Cultural Heritage Passport Tour

Gongju, Boeun, Suncheon, Andong, Yangsan, Yeongju, Hapcheon, Haenam
-Mountain monasteries in Korea

Buddhism was introduced to Korea during the Three Kingdoms period. Upon unifying the three kingdoms, Silla adopted Buddhism as its state religion. Thereafter, Korean Buddhism flourished and exerted significant influence on Korean society and culture. Although some temples were built inside city limits, others were often built in mountains. These mountain temples are called “Sansa” temples, and they remain part of Korean culture and heritage with tangible and intangible cultural traditions that have been passed all the way down to modern generations. In addition to serving as sanctums of Buddhist practices such as rituals, rites, and sermons, Sansa temples have been a melting pot of values beliefs and values. For example, Sansa temples often enshrine their founding monk and national heroes. Tongdosa Temple, Buseoksa Temple, Bongjeongsa Temple, Beopjusa Temple, Magoksa Temple, Seonamsa Temple, and Daeheungsa Temple are registered as UNESCO World Heritage sites under the category of “Sansa, Buddhist Mountain Monasteries in Korea.” These seven temples continue observing traditional Buddhist rituals, and they are treasure troves of resources representing Korean cultural heritage. Moreover, the “three jewels temples” of Korea - Tongdosa in Yangsan, Haeinsa in Hapcheon, and Songgwangsa in Suncheon - have their own history and culture with well-preserved structures, engravings, relics, and documents from various past eras.

  • Magoksa Temple, Gongju
  • Beopjusa Temple, Boeun
  • Seonamsa Temple, Suncheon
  • Songgwangsa Temple, Suncheon
  • Bongjeongsa Temple, Andong
  • Tongdosa Temple, Yangsan
  • Buseoksa Temple, Yeongju
  • Haeinsa Temple, Hapcheon
  • Daeheungsa Temple, Haenam
Magoksa Temple in Gongju, a thousand-year-old temple with beautiful green landscapes
  • Address

    966, Magoksa-ro, Sagok-myeon, Gongju-si,

  • Inquiries


  • Admission

    Adults KRW 3,000 / Teenagers KRW 1,500 / Children KRW 1,000

  • Stamp

    In front of the five-story stone pagoda at Magoksa Temple, in front of the temple stay office

  • Website

  • Directions

    Take a bus bound for Gongju at Seoul Express Bus Terminal → Get off at Gongju Bus Terminal → Take bus no. 770 at the Central Bus Terminal (to Singwan Elementary School) bus stop → Get off at Magoksa Temple bus stop → Walk for 10 minutes

Since its foundation, Magoksa Temple survived the test of time through the Goryeo and Joseon Dynasties, and all the way to the present day. It has a unique layout that features a stream that runs through the heart of the Temple, dividing it into the Bukwon and Namwon compounds, and it is a great example of a Korean Sansa temple. The Bukwon part of the Temple is a place for worship. It has Daeungjeon Hall at its center and the Magoksa Temple Five-story Stone Pagoda from the 14th century, which has a finial section designed in the Tibetan style. Meanwhile, the Namwon part of the Temple has a modest courtyard in the middle and Yeongsanjeon Hall, which was primarily used for meditation. Also, Magoksa Temple produced a number of renowned Buddhist painter monks who painted Buddhist paintings. To celebrate this legacy, the Temple hosts a Bulmodaryeje ritual each year and commemorates past Buddhist painter monks who served at Magoksa Temple.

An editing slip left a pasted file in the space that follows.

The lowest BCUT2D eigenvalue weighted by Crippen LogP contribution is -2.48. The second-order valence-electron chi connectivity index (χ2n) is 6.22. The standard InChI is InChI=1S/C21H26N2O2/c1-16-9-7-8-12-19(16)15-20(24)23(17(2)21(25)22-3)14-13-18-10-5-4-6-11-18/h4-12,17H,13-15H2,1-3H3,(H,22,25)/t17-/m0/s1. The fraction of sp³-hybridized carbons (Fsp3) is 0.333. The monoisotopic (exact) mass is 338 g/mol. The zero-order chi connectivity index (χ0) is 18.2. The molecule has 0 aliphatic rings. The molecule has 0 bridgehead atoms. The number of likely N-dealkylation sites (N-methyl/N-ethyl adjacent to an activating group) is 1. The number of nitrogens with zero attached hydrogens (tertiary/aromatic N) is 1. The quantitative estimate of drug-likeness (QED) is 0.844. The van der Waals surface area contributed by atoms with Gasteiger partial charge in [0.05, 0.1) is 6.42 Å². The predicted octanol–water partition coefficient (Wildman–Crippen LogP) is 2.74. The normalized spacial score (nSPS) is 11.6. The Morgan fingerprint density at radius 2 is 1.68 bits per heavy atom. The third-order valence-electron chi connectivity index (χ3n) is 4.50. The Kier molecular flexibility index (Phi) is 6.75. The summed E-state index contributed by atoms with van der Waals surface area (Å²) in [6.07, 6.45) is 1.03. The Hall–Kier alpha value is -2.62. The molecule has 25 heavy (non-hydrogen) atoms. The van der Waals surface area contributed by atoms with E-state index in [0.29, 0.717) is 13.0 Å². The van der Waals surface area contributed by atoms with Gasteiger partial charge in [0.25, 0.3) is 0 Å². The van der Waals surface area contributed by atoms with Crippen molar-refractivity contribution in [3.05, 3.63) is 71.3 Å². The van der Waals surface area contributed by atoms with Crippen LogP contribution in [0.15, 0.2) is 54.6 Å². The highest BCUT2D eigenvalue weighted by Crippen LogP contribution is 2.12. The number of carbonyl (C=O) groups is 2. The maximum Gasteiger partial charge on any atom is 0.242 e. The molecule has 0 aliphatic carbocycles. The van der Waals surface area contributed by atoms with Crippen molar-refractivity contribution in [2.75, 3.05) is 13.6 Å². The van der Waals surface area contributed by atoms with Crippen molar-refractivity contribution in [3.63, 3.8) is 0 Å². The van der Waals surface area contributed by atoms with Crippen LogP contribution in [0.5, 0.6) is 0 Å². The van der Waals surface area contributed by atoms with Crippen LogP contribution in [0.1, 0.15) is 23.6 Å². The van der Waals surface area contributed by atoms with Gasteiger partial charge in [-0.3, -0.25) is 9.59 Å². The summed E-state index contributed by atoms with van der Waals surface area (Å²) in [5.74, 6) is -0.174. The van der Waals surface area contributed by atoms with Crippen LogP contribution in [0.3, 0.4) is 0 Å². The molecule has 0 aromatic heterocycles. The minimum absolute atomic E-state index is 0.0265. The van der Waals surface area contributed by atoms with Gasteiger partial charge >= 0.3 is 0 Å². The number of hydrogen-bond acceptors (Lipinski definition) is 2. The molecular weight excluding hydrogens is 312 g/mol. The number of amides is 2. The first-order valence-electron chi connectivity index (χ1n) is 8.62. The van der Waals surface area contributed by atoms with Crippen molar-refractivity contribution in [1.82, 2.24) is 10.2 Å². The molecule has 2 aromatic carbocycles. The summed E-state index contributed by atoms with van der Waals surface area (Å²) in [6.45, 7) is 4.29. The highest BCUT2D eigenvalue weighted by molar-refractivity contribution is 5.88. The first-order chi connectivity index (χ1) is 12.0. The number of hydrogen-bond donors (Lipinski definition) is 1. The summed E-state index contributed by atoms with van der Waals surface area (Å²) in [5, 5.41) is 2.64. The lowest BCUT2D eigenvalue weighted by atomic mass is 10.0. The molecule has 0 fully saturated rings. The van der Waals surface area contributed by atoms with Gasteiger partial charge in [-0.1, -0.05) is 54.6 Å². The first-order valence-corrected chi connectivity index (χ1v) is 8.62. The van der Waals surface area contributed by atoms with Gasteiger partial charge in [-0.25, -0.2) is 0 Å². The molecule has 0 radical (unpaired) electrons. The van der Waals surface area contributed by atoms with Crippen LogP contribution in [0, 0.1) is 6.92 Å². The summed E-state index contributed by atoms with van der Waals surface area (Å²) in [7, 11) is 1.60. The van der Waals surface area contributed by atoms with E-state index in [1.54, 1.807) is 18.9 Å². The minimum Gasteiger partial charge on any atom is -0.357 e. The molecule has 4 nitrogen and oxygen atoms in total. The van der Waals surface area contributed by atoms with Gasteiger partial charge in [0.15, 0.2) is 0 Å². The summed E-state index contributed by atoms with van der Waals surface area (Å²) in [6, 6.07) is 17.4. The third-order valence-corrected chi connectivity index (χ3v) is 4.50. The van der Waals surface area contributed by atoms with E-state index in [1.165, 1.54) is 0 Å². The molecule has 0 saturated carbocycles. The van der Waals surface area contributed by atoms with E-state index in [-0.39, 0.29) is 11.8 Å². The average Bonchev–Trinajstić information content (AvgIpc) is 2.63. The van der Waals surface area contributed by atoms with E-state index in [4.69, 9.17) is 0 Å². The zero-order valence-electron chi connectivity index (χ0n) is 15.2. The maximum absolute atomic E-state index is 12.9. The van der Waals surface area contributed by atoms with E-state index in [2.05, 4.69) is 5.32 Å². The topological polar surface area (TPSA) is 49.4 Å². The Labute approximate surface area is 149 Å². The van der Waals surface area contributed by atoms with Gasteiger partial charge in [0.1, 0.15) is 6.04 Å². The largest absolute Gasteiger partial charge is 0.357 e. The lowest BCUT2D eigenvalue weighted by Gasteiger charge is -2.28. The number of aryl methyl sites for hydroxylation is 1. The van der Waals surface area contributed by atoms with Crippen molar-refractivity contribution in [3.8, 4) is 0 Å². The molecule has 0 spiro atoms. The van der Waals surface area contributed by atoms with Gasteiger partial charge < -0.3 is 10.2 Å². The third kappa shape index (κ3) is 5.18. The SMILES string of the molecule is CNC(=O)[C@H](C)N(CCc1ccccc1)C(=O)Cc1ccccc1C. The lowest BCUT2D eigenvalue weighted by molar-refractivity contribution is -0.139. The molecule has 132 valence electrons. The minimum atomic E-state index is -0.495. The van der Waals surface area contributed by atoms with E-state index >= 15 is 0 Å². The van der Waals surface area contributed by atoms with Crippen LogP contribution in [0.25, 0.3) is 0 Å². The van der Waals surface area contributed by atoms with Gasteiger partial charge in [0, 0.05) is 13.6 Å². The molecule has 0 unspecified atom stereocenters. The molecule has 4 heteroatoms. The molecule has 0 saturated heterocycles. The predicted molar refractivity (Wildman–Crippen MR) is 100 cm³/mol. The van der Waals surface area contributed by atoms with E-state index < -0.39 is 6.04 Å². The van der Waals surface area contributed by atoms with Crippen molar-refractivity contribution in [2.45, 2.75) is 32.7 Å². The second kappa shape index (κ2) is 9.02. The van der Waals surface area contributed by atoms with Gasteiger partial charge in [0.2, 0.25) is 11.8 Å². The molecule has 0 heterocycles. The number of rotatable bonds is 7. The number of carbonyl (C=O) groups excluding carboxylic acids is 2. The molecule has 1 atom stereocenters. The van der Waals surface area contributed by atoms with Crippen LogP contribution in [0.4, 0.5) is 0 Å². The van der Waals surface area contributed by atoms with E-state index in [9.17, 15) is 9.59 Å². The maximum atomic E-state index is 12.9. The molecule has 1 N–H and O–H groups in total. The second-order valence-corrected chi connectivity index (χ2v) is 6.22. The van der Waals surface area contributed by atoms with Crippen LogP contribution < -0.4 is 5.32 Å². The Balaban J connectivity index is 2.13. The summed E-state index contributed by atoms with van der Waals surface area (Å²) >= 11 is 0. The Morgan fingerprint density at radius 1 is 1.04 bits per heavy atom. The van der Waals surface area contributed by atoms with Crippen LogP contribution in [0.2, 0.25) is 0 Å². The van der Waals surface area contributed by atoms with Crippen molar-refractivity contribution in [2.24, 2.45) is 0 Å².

Daeungbojeon Hall at Magoksa Temple in Gongju is a sanctuary that enshrines Buddha Sakyamuni. With Sakyamuni positioned in the middle, the Hall also enshrines Yaksayeoraebul and Amitabul to the right and left. According to history, the Hall was rebuilt when the Temple was rebuilt (1651) by Gaksun Daesa during the Joseon Dynasty.

The Five-story Stone Pagoda at Magoksa has two foundational tiers that support the weight of the entire pagoda, then a five-story body placed on top of the foundation, followed by some finial decorations. Given the unique shape of the finial section, the Stone Pagoda is presumed to have been made sometime during the late Goryeo Dynasty period, which was influenced by the Yuan Dynasty. In other words, during the late Goryeo Dynasty period, cultural interactions with the Yuan Dynasty brought Lama Buddhism to Goryeo, and this Stone Pagoda is a direct example of this new sect of Buddhism making its way across Korea.

Yeongsanjeon Hall at Magoksa Temple in Gongju enshrines Buddha Sakyamuni and a Palsangdo that illustrates the biography of the Buddha. It is also called the “Cheonbuljeon” as it enshrines the Cheonbul as well. Yeongsanjeon Hall is the oldest building in Magoksa Temple, which was rebuilt by Gaksun Daesa during the Joseon Dynasty when he rebuilt the Temple itself. It is located to the west of Haetalmun Gate.

Provided by the Jogye Order of Korean Buddhism

Provided by the Jogye Order of Korean Buddhism

Provided by the Jogye Order of Korean Buddhism